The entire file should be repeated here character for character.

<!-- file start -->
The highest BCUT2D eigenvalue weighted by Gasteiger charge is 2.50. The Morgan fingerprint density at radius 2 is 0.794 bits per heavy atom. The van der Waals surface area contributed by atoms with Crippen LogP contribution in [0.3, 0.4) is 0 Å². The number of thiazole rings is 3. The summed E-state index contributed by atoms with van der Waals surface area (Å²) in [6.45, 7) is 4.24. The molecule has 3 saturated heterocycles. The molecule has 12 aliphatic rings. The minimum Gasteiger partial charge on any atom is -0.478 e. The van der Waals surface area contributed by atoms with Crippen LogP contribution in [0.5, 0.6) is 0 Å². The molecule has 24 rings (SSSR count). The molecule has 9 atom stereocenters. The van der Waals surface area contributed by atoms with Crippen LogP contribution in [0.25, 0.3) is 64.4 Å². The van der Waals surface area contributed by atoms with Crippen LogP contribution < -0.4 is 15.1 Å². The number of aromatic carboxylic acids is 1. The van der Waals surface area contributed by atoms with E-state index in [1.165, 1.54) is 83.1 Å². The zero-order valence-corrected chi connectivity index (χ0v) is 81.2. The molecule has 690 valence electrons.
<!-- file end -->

The highest BCUT2D eigenvalue weighted by Gasteiger charge is 2.50. The Morgan fingerprint density at radius 2 is 0.794 bits per heavy atom. The van der Waals surface area contributed by atoms with Crippen LogP contribution in [0.3, 0.4) is 0 Å². The number of thiazole rings is 3. The summed E-state index contributed by atoms with van der Waals surface area (Å²) in [6.45, 7) is 4.24. The molecule has 3 saturated heterocycles. The molecule has 12 aliphatic rings. The minimum Gasteiger partial charge on any atom is -0.478 e. The van der Waals surface area contributed by atoms with Crippen LogP contribution in [0.5, 0.6) is 0 Å². The molecule has 24 rings (SSSR count). The molecule has 9 atom stereocenters. The van der Waals surface area contributed by atoms with Crippen LogP contribution in [0.25, 0.3) is 64.4 Å². The van der Waals surface area contributed by atoms with Crippen LogP contribution < -0.4 is 15.1 Å². The number of aromatic carboxylic acids is 1. The van der Waals surface area contributed by atoms with E-state index in [1.165, 1.54) is 83.1 Å². The zero-order valence-corrected chi connectivity index (χ0v) is 81.2. The molecule has 690 valence electrons.